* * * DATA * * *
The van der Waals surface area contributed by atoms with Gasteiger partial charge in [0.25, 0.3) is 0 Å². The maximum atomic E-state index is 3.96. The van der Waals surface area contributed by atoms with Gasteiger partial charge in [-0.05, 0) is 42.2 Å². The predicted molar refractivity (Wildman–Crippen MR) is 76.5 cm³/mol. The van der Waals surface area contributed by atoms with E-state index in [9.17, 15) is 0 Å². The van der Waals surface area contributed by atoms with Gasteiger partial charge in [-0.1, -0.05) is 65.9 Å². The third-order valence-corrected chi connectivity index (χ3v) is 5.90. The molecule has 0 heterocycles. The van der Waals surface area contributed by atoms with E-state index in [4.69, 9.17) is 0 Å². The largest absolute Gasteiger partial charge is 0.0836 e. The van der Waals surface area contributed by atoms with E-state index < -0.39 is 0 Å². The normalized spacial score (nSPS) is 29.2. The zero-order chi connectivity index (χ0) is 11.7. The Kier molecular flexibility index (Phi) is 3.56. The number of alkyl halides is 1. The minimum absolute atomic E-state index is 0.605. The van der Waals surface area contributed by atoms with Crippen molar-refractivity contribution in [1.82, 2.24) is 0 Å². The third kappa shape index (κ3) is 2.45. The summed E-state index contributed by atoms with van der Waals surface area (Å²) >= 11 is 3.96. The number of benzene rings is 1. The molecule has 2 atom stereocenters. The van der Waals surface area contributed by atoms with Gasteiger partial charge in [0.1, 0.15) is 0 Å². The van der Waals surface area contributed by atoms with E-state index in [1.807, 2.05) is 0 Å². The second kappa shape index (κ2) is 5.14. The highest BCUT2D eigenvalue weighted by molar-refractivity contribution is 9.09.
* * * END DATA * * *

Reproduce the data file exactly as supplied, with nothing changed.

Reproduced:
The van der Waals surface area contributed by atoms with Gasteiger partial charge in [0.25, 0.3) is 0 Å². The maximum atomic E-state index is 3.96. The van der Waals surface area contributed by atoms with Gasteiger partial charge in [-0.05, 0) is 42.2 Å². The predicted molar refractivity (Wildman–Crippen MR) is 76.5 cm³/mol. The van der Waals surface area contributed by atoms with E-state index in [9.17, 15) is 0 Å². The van der Waals surface area contributed by atoms with Gasteiger partial charge in [-0.1, -0.05) is 65.9 Å². The third-order valence-corrected chi connectivity index (χ3v) is 5.90. The molecule has 0 heterocycles. The van der Waals surface area contributed by atoms with E-state index in [4.69, 9.17) is 0 Å². The largest absolute Gasteiger partial charge is 0.0836 e. The van der Waals surface area contributed by atoms with E-state index < -0.39 is 0 Å². The normalized spacial score (nSPS) is 29.2. The zero-order chi connectivity index (χ0) is 11.7. The Kier molecular flexibility index (Phi) is 3.56. The number of alkyl halides is 1. The minimum absolute atomic E-state index is 0.605. The van der Waals surface area contributed by atoms with Crippen molar-refractivity contribution in [1.82, 2.24) is 0 Å². The third kappa shape index (κ3) is 2.45. The summed E-state index contributed by atoms with van der Waals surface area (Å²) >= 11 is 3.96. The number of benzene rings is 1. The molecule has 2 atom stereocenters. The van der Waals surface area contributed by atoms with Gasteiger partial charge in [0.1, 0.15) is 0 Å². The van der Waals surface area contributed by atoms with E-state index in [1.807, 2.05) is 0 Å². The second kappa shape index (κ2) is 5.14. The highest BCUT2D eigenvalue weighted by molar-refractivity contribution is 9.09.